I am trying to work with some GeoTiffs downloaded from OpenTopography.

I need to know the x dimension and y dimension of the region extracted in units, for example meters, but I do not know how to get those from the values OpenTopography provides:

Xmin = -63.080749511718736 Ymin = -38.666854934630194 Xmax = -61.00982666015623 Ymax = -37.28126487387608

Maybe there is a way to convert those to unit dimension using Qgis?

  • 1
    Is the CRS of the GeoTiffs WGS 84? Your X and Y values are in decimal degrees if so. You may need to reproject your data to a projected coordinate system to get values in metres. – Dirwin Aug 21 at 15:33
  • Horizontal Coordinates: WGS 1984 [EPSG: 4326]. Vertical Coordinates: WGS84. How would I got about doing that? I am really new with this kind of stuff. – ShynnSup Aug 21 at 15:40

To reproject your data to a projected coordinate system:

  1. Load you GeoTIFF into QGIS and right-click on this layer in the 'layers' panel. Select Export > Save As...
  2. In the window which appears, set Format to GeoTIFF, set your filename and pick a suitable projected coordinate system for your CRS. I'm not sure where in the world your data is so I can't recommend the exact one to use.
  3. Click OK and load the new GeoTIFF into your project. Right-click on this layer in the 'layers' panel and select Properties...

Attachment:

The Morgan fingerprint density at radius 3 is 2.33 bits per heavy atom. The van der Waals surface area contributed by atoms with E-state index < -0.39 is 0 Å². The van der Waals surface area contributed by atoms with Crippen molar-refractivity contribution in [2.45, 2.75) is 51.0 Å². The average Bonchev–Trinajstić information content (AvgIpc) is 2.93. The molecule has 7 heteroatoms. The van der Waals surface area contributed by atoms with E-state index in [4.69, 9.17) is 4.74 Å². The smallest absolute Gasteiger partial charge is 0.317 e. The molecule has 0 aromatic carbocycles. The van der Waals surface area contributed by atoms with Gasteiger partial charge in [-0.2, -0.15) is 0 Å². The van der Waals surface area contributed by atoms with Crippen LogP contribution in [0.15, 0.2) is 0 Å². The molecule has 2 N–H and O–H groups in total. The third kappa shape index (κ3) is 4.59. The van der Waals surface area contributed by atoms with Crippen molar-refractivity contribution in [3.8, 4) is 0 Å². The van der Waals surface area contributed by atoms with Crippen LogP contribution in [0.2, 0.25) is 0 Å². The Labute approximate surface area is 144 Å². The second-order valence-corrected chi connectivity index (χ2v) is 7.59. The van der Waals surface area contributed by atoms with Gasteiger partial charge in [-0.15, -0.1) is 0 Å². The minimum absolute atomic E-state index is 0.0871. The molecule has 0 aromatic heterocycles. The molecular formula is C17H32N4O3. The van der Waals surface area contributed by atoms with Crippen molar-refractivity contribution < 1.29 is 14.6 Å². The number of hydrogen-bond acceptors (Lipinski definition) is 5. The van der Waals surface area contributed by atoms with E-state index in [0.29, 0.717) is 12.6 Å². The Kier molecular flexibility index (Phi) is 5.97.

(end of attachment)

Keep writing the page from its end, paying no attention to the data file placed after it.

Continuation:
4. Select the 'Information' tab and your units should now be in metres/feet etc. Multiply width (i.e. number of pixels) by the pixel size to find the total width of your GeoTIFF in your desired units.
  • Hi, thank you! My data is located in Argentina, Buenos Aires province. – ShynnSup Aug 21 at 20:27
  • 1
    You could try using UTM CRS. You can use the map at dmap.co.uk/utmworld.htm to find your UTM zone, I think you're in 21 so the WGS 84 / UTM zone 21S EPSG:32721 CRS should work. – Dirwin Aug 22 at 7:23

If your data is really a GeoTiff then all the information you need will be buried in the file's metadata. Add your GeoTiff to QGIS. Open the Layer Properties and select the Information tab. This will open a window and show you the coordinate reference system of these data, the extents, units of measure, and pixel size of these data. As Dirwin points out, you may need to reproject your data if you are interested in these values in meters.

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You may have a TIFF that is not a GeoTiff in that the coordinate reference system (CRS)information is not contained in the Tiff but stored in a world file. The world file will have the same name as the Tiff but with a TFW extension. If this is the case you can open the TFW using a text reader. Some detective work may be required to determine the CRS of your data. Below is an example of a world file that references WGS84 with units in lat/long.

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